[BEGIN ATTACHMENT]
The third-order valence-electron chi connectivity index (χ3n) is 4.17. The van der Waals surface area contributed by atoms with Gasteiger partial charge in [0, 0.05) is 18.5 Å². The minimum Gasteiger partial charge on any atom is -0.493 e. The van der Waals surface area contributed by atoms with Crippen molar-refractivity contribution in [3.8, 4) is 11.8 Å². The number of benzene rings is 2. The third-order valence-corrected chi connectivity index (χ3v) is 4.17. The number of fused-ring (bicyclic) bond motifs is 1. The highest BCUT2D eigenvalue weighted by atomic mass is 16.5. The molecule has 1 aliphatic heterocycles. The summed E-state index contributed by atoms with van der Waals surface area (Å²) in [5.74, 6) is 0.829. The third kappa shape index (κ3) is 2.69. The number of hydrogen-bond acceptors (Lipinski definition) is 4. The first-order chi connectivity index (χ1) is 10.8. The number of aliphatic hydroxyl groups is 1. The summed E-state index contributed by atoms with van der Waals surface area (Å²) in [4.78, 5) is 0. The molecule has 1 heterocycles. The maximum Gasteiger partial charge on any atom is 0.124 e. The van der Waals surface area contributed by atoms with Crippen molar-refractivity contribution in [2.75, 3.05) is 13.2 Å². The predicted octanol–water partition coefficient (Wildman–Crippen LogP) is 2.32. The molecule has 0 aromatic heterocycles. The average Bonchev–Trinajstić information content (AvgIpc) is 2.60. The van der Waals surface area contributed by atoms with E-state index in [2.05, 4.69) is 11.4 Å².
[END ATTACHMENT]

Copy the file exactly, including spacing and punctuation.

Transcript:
The third-order valence-electron chi connectivity index (χ3n) is 4.17. The van der Waals surface area contributed by atoms with Gasteiger partial charge in [0, 0.05) is 18.5 Å². The minimum Gasteiger partial charge on any atom is -0.493 e. The van der Waals surface area contributed by atoms with Crippen molar-refractivity contribution in [3.8, 4) is 11.8 Å². The number of benzene rings is 2. The third-order valence-corrected chi connectivity index (χ3v) is 4.17. The number of fused-ring (bicyclic) bond motifs is 1. The highest BCUT2D eigenvalue weighted by atomic mass is 16.5. The molecule has 1 aliphatic heterocycles. The summed E-state index contributed by atoms with van der Waals surface area (Å²) in [5.74, 6) is 0.829. The third kappa shape index (κ3) is 2.69. The number of hydrogen-bond acceptors (Lipinski definition) is 4. The first-order chi connectivity index (χ1) is 10.8. The number of aliphatic hydroxyl groups is 1. The summed E-state index contributed by atoms with van der Waals surface area (Å²) in [4.78, 5) is 0. The molecule has 1 heterocycles. The maximum Gasteiger partial charge on any atom is 0.124 e. The van der Waals surface area contributed by atoms with Crippen molar-refractivity contribution in [2.75, 3.05) is 13.2 Å². The predicted octanol–water partition coefficient (Wildman–Crippen LogP) is 2.32. The molecule has 0 aromatic heterocycles. The average Bonchev–Trinajstić information content (AvgIpc) is 2.60. The van der Waals surface area contributed by atoms with E-state index in [2.05, 4.69) is 11.4 Å².